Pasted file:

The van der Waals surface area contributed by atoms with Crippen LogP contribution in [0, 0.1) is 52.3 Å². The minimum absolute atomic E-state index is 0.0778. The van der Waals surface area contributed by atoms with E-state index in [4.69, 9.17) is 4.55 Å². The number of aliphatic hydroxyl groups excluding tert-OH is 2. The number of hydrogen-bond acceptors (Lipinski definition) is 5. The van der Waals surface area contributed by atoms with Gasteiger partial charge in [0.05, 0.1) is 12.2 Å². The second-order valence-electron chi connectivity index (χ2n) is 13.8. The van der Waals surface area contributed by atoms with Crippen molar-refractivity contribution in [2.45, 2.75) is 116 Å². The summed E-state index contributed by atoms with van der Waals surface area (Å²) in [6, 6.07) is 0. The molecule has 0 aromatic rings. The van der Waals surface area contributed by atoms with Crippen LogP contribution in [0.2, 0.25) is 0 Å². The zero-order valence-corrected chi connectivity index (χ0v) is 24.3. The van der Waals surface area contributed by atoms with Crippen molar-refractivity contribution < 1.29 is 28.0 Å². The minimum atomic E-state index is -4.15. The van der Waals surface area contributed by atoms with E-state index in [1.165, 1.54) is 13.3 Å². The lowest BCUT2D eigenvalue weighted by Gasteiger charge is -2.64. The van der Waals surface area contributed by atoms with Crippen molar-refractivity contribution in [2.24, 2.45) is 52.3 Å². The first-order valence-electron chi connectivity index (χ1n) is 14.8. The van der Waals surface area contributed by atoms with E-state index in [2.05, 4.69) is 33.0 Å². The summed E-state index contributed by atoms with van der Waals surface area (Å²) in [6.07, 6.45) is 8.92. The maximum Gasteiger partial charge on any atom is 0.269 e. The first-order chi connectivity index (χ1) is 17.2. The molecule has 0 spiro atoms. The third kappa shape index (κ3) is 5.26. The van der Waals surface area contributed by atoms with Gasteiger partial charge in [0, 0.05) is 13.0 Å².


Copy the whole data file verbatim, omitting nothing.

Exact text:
The van der Waals surface area contributed by atoms with Crippen LogP contribution in [0, 0.1) is 52.3 Å². The minimum absolute atomic E-state index is 0.0778. The van der Waals surface area contributed by atoms with E-state index in [4.69, 9.17) is 4.55 Å². The number of aliphatic hydroxyl groups excluding tert-OH is 2. The number of hydrogen-bond acceptors (Lipinski definition) is 5. The van der Waals surface area contributed by atoms with Gasteiger partial charge in [0.05, 0.1) is 12.2 Å². The second-order valence-electron chi connectivity index (χ2n) is 13.8. The van der Waals surface area contributed by atoms with Crippen molar-refractivity contribution in [2.45, 2.75) is 116 Å². The summed E-state index contributed by atoms with van der Waals surface area (Å²) in [6, 6.07) is 0. The molecule has 0 aromatic rings. The van der Waals surface area contributed by atoms with Crippen LogP contribution in [0.2, 0.25) is 0 Å². The zero-order valence-corrected chi connectivity index (χ0v) is 24.3. The van der Waals surface area contributed by atoms with Crippen molar-refractivity contribution < 1.29 is 28.0 Å². The minimum atomic E-state index is -4.15. The van der Waals surface area contributed by atoms with E-state index in [1.165, 1.54) is 13.3 Å². The lowest BCUT2D eigenvalue weighted by Gasteiger charge is -2.64. The van der Waals surface area contributed by atoms with Crippen molar-refractivity contribution in [2.24, 2.45) is 52.3 Å². The first-order valence-electron chi connectivity index (χ1n) is 14.8. The van der Waals surface area contributed by atoms with E-state index in [2.05, 4.69) is 33.0 Å². The summed E-state index contributed by atoms with van der Waals surface area (Å²) in [6.07, 6.45) is 8.92. The maximum Gasteiger partial charge on any atom is 0.269 e. The first-order chi connectivity index (χ1) is 17.2. The molecule has 0 spiro atoms. The third kappa shape index (κ3) is 5.26. The van der Waals surface area contributed by atoms with Gasteiger partial charge in [0, 0.05) is 13.0 Å².